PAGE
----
They came bringing to him a paralytic carried by four men. Unable to get near Jesus because of the crowd, they opened up the roof above him. After they had broken through, they let down the mat on which the paralytic was lying. When Jesus saw their faith, he said to him, “Child, your sins are forgiven.”Mark 2:3-5
[At the time of this writing] I’ve spent the past 10 days quarantined due to a positive COVID test. Aside from one rough evening, I felt pretty good overall—the usual post-holiday fatigue and January congestion. But it doesn’t take much. When sick or injured, I am a pretty poor patient. I never manage to suffer in silence for long, and I tend to put everything on hold until I feel better. The weaker my flesh, the less willing my spirit.
Mark’s gospel shares the account of four friends who bring a paralytic to Jesus. Unable to get close to him on the ground due to the crowds, they climb to the roof, open up the thatching, and lower the paralyzed man on his mat before Jesus. The Lord sees the man in his plight. He sees the great faith of the man’s friends. So what does He do?
Jesus forgives the paralyzed man’s sins.
Think about that for a moment. From the crowd’s point of view: They have gathered around Jesus with great expectations. They are listening to His teachings, but they have heard He is a wonderworker. No doubt they were holding their breath in expectation of a miracle for the paralyzed man. From the standpoint of the four friends: Can there be any doubt that their hope for their friend was physical healing? And from the paralytic’s point of view: Even if he was a devout man, I’ll bet there was a twinge of disappointment when Jesus says, “Your sins are forgiven,” rather than, “Rise and walk.”
And if Jesus is seeking more followers, this isn’t the best approach, either. His words to the paralyzed man scandalized the scribes and likely confused the onlookers. We quite naturally prefer miracles we can see, and spiritual healing can be difficult to discern from the outside.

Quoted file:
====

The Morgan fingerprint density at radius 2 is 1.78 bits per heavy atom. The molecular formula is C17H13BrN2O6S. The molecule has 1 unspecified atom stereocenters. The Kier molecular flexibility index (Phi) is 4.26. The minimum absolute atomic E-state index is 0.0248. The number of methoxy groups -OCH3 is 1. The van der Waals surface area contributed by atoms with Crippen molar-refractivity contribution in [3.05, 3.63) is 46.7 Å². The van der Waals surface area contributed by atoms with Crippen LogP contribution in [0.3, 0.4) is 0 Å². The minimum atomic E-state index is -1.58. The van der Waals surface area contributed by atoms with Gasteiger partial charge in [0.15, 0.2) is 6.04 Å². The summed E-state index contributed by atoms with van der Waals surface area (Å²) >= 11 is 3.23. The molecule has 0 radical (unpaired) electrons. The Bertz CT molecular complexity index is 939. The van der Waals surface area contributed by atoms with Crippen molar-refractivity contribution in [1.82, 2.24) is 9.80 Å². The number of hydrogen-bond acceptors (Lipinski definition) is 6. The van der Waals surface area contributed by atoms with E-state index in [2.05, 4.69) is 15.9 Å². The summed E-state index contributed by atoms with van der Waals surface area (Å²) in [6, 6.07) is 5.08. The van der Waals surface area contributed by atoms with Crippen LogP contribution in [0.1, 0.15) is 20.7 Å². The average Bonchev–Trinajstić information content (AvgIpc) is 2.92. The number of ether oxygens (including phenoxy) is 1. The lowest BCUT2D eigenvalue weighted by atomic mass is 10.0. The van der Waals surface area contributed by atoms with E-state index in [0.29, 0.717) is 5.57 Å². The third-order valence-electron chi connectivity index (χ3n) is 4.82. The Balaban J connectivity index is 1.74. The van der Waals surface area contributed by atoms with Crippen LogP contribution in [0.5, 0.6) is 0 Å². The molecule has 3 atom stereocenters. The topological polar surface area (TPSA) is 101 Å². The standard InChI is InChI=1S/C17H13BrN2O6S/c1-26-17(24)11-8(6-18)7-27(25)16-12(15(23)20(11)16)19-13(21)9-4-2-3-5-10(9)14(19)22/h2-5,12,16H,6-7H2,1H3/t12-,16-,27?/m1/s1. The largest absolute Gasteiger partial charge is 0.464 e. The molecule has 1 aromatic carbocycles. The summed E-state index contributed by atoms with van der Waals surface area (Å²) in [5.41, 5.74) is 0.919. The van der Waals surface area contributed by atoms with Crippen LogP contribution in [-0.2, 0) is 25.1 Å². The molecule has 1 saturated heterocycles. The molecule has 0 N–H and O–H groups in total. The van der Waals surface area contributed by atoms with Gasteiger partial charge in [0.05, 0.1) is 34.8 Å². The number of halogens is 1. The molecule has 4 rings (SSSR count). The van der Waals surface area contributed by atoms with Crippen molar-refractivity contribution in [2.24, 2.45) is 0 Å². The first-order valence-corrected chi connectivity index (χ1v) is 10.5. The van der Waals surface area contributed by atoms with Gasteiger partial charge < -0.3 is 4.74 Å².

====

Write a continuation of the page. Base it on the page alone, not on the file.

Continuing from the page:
Jesus knows what these people came for, and ultimately, He gives them what they seek: the paralyzed man is healed to the amazement of all. It is easy, in the face of such a miracle, to overlook the initial, bigger gift: the forgiveness of the man’s sins. The physical healing, however miraculous, is temporary—age and death still await the man in this world. But the Lord’s mercy resonates in this world and the next. It’s a call to resurrection and eternity in heaven for those who receive it.
We are captivated by the corporeal, and the needs and desires of our bodies often trump our spiritual well-being. That is why Christ does the unexpected in the face of the scribes, the crowd, and paralyzed man. He knows what we need better than we do. Jesus’ spiritual healing of the paralytic is the more important of the two wonders He worked that day, because it’s the healing that lasts. His mercy is the miracle that brings us home to our heavenly Father.
This post appeared as a column in the Sunday, January 23, 2022, edition of the St. Michael Catholic Church bulletin.